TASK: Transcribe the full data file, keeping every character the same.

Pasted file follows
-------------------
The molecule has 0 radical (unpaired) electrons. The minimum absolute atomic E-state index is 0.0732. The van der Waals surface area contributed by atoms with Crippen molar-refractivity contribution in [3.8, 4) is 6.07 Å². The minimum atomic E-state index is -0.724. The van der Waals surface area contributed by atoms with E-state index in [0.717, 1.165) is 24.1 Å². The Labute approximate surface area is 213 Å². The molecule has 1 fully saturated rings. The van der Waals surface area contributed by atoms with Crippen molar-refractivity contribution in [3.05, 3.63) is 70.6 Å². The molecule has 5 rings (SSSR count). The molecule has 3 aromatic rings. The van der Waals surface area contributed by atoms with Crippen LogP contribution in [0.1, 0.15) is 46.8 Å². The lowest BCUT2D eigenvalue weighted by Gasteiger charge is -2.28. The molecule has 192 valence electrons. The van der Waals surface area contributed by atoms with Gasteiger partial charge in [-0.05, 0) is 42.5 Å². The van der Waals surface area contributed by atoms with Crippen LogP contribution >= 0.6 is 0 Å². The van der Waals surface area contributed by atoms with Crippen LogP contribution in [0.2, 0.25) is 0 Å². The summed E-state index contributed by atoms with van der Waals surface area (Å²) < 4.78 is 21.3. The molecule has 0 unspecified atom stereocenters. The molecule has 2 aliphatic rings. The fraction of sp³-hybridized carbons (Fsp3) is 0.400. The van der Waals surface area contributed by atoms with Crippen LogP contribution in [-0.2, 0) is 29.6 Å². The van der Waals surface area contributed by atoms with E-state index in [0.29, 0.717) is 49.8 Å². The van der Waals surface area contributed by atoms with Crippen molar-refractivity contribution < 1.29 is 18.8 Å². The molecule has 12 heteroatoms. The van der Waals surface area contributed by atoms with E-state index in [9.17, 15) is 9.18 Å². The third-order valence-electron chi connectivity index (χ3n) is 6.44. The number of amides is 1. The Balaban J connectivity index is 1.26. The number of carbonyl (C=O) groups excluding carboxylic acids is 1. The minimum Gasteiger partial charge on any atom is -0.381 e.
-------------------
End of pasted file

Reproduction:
The molecule has 0 radical (unpaired) electrons. The minimum absolute atomic E-state index is 0.0732. The van der Waals surface area contributed by atoms with Crippen molar-refractivity contribution in [3.8, 4) is 6.07 Å². The minimum atomic E-state index is -0.724. The van der Waals surface area contributed by atoms with E-state index in [0.717, 1.165) is 24.1 Å². The Labute approximate surface area is 213 Å². The molecule has 1 fully saturated rings. The van der Waals surface area contributed by atoms with Crippen molar-refractivity contribution in [3.05, 3.63) is 70.6 Å². The molecule has 5 rings (SSSR count). The molecule has 3 aromatic rings. The van der Waals surface area contributed by atoms with Crippen LogP contribution in [0.1, 0.15) is 46.8 Å². The lowest BCUT2D eigenvalue weighted by Gasteiger charge is -2.28. The molecule has 192 valence electrons. The van der Waals surface area contributed by atoms with Gasteiger partial charge in [-0.05, 0) is 42.5 Å². The van der Waals surface area contributed by atoms with Crippen LogP contribution >= 0.6 is 0 Å². The van der Waals surface area contributed by atoms with Crippen LogP contribution in [0.2, 0.25) is 0 Å². The summed E-state index contributed by atoms with van der Waals surface area (Å²) < 4.78 is 21.3. The molecule has 0 unspecified atom stereocenters. The molecule has 2 aliphatic rings. The fraction of sp³-hybridized carbons (Fsp3) is 0.400. The van der Waals surface area contributed by atoms with Crippen LogP contribution in [-0.2, 0) is 29.6 Å². The van der Waals surface area contributed by atoms with E-state index in [0.29, 0.717) is 49.8 Å². The van der Waals surface area contributed by atoms with Crippen molar-refractivity contribution < 1.29 is 18.8 Å². The molecule has 12 heteroatoms. The van der Waals surface area contributed by atoms with E-state index in [9.17, 15) is 9.18 Å². The third-order valence-electron chi connectivity index (χ3n) is 6.44. The number of amides is 1. The Balaban J connectivity index is 1.26. The number of carbonyl (C=O) groups excluding carboxylic acids is 1. The minimum Gasteiger partial charge on any atom is -0.381 e.